This paper explores and theorizes the experiences in adolescent girls' lives that pertain to their ability to resist damaging media representations of femininity. Traditional theoretical approaches to resistance involve notions of "resistant reading" of media messages. In this paper, I move beyond the individualized concept of resistant readings of media messages to a theory of resistance related to collective feminist activism, in the context of girls' culture. After surveying the theories of resistance currently employed in the mass communication/cultural studies literature, I compare these formulations with recent scholarship on girls' development. I conclude that the widely accepted construction of autonomous and individual "resistant reading" neglects important aspects of girls' lives; the question must be approached, instead, in terms of communities and collectivities that form a central part of girls' culture, with the goal of mobilizing adolescent girls in their dealings with patriarchal popular culture.
Feminism is resistance--yet "resistance" is a tricky term, rife with sliding meanings and multiple interpretations. Concepts of "resistance" underlie a vast number of analyses of various dimensions of social and political struggle. Traditional critical approaches to resistance in the context of mass communication involve notions of "resistant reading" of media messages (see Fiske & Hartley, 1978; Radway, 1984; Fiske, 1986; Fiske, 1987). In this paper, I attempt to reconceptualize "resistance" through an action-oriented collectivist framework--that is, to move beyond the highly interiorized and individualized constructions of resistant readings of mass media to a theory of resistance that is related to feminist praxis and activism, and that might eventually be helpful in empowering and mobilizing adolescent girls to collective political action in their dealings with patriarchal popular culture. Any discussion of feminist resistance is problematic; as Davis and Fisher (1995) point out,
If the analytic starting place is the relationship between structured forms
of constraint and women's agency, how do we investigate the ways women's
activities are limited through asymmetrical power structures and at the
same time treat women as active and knowledgeable participants in the
constitution of social life? Or conversely, how do we focus on women's
resistance without losing sight of the structural constraints that make it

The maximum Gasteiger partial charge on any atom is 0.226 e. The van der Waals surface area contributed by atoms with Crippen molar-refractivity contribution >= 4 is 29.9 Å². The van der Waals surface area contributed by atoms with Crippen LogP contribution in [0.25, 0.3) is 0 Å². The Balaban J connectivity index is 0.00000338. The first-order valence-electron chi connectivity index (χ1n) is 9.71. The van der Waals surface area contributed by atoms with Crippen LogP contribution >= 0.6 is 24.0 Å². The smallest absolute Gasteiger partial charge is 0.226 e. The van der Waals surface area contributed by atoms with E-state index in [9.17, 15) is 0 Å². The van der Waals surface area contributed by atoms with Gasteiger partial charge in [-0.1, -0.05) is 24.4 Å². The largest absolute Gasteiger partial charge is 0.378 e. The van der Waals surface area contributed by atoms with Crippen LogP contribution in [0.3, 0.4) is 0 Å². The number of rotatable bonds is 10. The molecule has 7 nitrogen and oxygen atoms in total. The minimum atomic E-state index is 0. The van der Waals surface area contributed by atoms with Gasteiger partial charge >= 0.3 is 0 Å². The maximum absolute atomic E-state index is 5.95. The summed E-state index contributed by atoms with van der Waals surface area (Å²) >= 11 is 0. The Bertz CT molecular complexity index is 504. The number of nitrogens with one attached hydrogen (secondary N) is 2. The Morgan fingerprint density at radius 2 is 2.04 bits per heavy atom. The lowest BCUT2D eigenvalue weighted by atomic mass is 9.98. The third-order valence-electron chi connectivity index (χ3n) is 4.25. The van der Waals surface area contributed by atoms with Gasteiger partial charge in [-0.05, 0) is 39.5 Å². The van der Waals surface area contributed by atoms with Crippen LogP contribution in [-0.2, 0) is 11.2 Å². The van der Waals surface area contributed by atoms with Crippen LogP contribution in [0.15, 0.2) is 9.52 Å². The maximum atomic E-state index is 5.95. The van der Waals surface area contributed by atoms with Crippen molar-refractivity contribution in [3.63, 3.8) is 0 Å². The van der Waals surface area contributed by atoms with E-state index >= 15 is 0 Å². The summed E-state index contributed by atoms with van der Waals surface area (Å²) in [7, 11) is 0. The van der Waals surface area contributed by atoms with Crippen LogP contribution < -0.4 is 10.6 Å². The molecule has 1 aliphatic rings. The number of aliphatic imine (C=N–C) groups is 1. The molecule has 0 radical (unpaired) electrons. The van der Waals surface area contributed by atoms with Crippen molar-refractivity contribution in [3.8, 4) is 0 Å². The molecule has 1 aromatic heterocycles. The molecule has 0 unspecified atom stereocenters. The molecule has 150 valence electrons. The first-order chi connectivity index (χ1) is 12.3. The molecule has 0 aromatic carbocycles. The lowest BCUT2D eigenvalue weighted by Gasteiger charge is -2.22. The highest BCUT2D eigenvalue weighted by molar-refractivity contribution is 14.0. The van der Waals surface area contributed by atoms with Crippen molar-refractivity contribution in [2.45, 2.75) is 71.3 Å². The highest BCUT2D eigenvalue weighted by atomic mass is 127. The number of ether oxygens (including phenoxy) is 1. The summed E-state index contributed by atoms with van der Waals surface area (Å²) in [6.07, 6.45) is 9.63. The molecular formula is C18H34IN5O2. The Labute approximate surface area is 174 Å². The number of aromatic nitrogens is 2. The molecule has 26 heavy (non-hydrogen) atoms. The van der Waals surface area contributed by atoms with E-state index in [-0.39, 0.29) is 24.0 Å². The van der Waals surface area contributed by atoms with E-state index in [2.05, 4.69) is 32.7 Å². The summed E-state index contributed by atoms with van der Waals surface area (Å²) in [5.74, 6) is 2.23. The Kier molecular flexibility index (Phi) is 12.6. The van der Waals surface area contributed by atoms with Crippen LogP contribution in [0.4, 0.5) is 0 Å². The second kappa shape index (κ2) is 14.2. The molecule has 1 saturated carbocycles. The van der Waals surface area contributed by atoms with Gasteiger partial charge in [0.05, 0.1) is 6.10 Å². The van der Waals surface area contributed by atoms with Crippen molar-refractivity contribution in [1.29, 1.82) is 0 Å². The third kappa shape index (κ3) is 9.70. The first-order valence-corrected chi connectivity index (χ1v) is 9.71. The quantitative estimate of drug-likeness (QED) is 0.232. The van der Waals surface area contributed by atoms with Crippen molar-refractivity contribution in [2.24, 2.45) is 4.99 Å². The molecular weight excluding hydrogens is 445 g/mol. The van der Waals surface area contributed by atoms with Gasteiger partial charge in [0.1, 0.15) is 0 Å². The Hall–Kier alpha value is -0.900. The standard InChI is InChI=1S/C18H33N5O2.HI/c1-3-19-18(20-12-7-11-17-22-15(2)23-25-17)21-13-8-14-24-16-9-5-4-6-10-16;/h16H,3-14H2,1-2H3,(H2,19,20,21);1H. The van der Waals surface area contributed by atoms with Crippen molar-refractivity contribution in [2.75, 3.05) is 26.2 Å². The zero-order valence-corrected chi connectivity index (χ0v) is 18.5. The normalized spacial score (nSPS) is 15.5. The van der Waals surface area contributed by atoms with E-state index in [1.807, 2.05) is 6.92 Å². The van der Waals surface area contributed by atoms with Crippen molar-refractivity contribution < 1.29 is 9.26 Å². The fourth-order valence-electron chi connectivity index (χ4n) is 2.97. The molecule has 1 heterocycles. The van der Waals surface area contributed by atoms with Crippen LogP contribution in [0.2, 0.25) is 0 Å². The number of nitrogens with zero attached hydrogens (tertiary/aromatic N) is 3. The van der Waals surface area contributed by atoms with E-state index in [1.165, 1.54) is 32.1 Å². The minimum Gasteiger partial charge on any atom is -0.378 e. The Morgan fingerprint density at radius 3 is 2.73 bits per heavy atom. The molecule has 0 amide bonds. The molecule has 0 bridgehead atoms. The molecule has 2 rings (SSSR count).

difficult for them to resist at all? (p. 3)
These questions present the central paradox addressed in this paper. Given that women and girls live in a mediacentric world--a world where mainstream media institutions are part of a regulatory system of social power--I want to think more about the experiences that allow some women to engage in a struggle with dominant norms, while others succumb to systemic oppressions and internalize patriarchal ideologies that work to subjugate them further.
The question becomes even more complex when it is applied to very young women, i.e. adolescents. In adolescence, girls (of varying races, classes, ethnic origins and sexual orientations) enter into a time and space that has been characterized as a "troubled crossing" (Brown & Gilligan, 1992), a period marked by girls' anger, awareness of, and ultimate acquiescence to being confined and constrained by social expectations for women. The passage out of childhood for many girls means experiencing a loss of self and self-determination as cultural norms of femininity and sexuality are imposed upon them (Stem, 1991). Mass media play a part in this cultural confinement and repression of girls. It is virtually incontestable that mass culture abounds with sexist and otherwise problematic representations of adolescent girls (see, for example, Duffy & Gotcher, 1996; Durham, 1998; Pierce, 1990; Pierce, 1993; Wolf, 1997;). Researchers such as Hancock (1989), Brown and Gilligan (1992), Pipher (1994), and Orenstein (1994) all offer evidence that in adolescence, girls of varied backgrounds within American culture commit to the ideological value system represented in media messages and other cultural institutions and learn to view themselves through the dominant ideological lens. …